Seaborne freighters - wind for cleaner ocean transport?
Thousands of years ago when engines were unheard of, people were well aware of the enormous potential of wind at sea. Nowadays, all kinds of container ships sail the high seas. Some are gas-propelled while others rely on fuel cells or electricity generated by photovoltaics.
Ship propulsion by wind has been undergoing a revival in view of hazardous chemicals in the ship's paint, alien organisms in the ballast water as well as the discharge of wastewater and waste into the sea. Oil spills and a cacophony of ship sounds also have a detrimental impact on the marine environment. But the exhaust fumes emitted by gigantic engines running on poisonous heavy fuel oil cause the most problems.
Shipping accounts for some 2.6 per cent of climate-damaging CO2 emissions and in 2015, these amounted to around 932 million tons - more than Germany emits every year. But CO2 is the least problematic. Sulphur dioxide swirls from the chimneys of the gigantic ships, some of which are over 300 metres in height, causing acid rain and damaging people’s mucous membranes. Nitrogen oxides that irritate the respiratory tract and cause smog are also given off. Particulate matter gets into the airways and cause dangerous lung diseases and cancer. Catalytic converters like those in cars or lorries are "practically non-existent on ships", said Daniel Rieger, Head of Transport Policy at the German Society for Nature Conservation (NABU).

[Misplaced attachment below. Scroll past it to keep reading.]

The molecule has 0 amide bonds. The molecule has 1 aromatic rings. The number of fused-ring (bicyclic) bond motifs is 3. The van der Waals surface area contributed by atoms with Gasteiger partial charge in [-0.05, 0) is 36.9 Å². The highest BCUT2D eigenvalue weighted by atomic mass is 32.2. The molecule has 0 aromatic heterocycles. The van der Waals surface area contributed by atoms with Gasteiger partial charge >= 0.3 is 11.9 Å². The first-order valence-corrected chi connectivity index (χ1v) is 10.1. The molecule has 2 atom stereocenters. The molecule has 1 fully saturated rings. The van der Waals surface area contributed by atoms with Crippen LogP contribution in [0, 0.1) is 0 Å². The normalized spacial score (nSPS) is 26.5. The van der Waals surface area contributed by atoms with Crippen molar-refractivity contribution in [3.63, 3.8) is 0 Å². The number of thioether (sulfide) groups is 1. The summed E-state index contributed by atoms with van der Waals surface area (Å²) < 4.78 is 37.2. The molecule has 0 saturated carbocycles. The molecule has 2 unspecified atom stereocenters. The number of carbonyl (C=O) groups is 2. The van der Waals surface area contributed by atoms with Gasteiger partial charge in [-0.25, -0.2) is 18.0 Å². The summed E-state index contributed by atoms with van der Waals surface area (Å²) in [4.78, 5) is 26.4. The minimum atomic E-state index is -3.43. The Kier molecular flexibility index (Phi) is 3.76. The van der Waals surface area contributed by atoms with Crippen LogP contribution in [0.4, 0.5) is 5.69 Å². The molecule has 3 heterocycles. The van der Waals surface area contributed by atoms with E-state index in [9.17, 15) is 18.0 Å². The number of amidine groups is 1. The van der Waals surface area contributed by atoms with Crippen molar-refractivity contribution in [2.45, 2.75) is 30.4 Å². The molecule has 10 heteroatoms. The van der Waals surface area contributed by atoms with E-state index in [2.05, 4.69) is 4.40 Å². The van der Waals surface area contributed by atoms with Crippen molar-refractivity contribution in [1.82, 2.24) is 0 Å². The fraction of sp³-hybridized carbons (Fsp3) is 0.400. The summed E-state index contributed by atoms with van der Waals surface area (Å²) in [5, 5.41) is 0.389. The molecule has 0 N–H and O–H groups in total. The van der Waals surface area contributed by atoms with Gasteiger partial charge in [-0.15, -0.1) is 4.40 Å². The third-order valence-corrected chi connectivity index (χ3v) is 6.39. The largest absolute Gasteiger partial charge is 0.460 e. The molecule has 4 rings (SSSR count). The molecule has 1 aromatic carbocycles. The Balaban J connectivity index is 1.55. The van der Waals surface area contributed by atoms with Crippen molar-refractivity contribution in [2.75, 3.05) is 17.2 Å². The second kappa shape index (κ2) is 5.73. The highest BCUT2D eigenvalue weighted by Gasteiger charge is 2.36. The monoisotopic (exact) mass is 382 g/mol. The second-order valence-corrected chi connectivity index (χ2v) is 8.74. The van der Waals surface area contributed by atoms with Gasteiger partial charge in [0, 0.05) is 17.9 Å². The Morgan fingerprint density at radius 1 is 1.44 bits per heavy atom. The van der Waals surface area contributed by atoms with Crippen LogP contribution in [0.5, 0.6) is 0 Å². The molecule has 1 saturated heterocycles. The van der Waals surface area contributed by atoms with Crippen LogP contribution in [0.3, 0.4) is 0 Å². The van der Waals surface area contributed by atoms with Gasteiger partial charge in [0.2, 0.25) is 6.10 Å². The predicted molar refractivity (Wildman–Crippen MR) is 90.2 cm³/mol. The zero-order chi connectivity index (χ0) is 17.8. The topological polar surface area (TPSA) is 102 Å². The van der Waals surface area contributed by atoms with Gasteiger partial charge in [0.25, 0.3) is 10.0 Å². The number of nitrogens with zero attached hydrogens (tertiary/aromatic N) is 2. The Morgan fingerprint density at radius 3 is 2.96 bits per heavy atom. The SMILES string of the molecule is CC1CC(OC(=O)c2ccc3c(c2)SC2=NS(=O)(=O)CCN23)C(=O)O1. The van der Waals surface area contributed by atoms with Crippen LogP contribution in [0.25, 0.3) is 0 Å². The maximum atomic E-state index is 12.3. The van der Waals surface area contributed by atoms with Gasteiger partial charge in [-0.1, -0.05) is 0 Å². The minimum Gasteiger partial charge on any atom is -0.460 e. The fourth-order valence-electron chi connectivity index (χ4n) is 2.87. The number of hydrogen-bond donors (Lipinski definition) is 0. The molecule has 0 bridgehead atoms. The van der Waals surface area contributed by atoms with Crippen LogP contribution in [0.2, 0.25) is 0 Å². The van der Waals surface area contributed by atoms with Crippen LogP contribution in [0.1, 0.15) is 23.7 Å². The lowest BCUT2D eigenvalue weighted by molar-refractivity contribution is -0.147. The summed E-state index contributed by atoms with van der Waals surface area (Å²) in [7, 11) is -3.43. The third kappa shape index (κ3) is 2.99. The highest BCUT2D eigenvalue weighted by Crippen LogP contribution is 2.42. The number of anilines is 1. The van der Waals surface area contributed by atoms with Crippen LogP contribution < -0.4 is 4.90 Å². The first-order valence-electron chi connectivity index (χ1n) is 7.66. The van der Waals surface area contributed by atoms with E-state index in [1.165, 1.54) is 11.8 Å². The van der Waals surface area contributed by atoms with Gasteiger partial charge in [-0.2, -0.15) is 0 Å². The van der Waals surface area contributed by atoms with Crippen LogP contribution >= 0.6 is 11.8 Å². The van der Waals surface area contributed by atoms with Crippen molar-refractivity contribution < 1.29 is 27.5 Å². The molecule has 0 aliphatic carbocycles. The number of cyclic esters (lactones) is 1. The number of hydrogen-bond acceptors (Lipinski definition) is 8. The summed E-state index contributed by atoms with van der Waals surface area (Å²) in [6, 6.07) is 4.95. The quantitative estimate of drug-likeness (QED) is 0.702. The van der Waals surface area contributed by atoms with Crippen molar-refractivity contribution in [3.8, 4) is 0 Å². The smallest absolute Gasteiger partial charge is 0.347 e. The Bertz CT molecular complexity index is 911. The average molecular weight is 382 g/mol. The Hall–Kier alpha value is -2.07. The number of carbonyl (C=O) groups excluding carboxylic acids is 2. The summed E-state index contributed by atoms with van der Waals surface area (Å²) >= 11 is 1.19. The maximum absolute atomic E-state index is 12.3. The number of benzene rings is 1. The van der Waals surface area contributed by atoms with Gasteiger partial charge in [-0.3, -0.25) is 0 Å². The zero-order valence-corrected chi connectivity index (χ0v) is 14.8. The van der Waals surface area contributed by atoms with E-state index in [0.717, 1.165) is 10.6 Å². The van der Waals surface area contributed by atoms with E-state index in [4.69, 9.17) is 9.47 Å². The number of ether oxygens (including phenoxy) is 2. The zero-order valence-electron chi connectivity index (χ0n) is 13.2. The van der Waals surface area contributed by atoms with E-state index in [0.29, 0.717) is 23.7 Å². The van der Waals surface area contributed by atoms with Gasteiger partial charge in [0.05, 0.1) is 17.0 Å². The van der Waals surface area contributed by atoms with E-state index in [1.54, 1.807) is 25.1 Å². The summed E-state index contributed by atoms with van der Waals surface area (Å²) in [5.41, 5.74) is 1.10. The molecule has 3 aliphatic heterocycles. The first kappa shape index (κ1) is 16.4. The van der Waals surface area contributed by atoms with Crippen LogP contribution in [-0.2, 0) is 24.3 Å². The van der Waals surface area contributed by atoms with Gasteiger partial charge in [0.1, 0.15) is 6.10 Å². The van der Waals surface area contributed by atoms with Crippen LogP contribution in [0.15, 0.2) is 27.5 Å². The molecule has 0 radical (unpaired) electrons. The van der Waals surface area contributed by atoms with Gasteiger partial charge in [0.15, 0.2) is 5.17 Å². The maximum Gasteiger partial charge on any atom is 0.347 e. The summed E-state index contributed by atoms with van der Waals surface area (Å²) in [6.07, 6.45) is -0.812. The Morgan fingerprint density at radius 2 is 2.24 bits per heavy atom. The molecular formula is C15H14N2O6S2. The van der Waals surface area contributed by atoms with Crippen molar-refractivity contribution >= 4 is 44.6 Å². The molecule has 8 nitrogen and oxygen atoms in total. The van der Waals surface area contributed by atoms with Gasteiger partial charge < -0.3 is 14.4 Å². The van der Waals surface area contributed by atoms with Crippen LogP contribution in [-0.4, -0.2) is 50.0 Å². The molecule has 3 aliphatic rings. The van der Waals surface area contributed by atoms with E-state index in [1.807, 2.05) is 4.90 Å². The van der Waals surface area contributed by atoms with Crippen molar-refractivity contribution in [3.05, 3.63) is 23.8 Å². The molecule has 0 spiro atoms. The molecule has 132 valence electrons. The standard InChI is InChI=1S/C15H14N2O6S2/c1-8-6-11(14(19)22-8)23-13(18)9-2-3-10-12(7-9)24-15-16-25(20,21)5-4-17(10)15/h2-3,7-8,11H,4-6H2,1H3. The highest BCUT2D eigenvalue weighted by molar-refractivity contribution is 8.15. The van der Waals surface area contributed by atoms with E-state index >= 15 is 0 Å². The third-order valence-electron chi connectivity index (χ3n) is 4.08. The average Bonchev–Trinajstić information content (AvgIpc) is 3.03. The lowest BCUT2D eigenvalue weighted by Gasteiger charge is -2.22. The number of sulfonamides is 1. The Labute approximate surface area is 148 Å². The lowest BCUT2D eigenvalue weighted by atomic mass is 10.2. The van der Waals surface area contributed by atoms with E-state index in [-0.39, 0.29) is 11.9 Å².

The enormous extent of pollution is reason enough to rely on wind. The luxurious 143 metre-long, 25 metre-wide, Sailing Yacht A, counts among the world's most powerful and impressive yachts. Three 90-metre masts carry up to 3,700 square metres of sails and accelerate the yacht to a speed of 21 knots or 40 kilometres per hour. Another promising sail propulsion system, the Dyna-Rigg on the three-master Maltese Falcon, boasts square sails on rotating masts that can be automatically extended and retracted. The vessel's sails form a large enclosed area - an idea that dates back to the 1960s when Wilhelm Prölss came up with the design in Hamburg.
Towing kite propulsion for container ships
The Hamburg-based Skysails has developed a towing kite system for ships. However, the economic crisis saw Skysails fall on hard times after the shipping industry had been dealt a severe blow. Overcapacity and plunging prices meant tough times for environmental innovations. Stephan Wrage, founder of Skysails, was forced to lay off many employees, but now has high hopes for tougher limits on emission and noted: "The year 2020 is driving innovation. As demand for consumer goods increases, ships will simply have to become far more efficient."
A Skysails kite has towed the research catamaran, "Race for Water", for some three years now as part of its five-year voyage around the world to combat plastic pollution at sea. The ship is powered by solar energy, hydrogen and the kite. More than 26,000 nautical miles have been covered since the journey began and the kite has generated around 25 per cent of the energy, said Wrage. The kite can reach speeds of up to 18 km/h, weather permitting.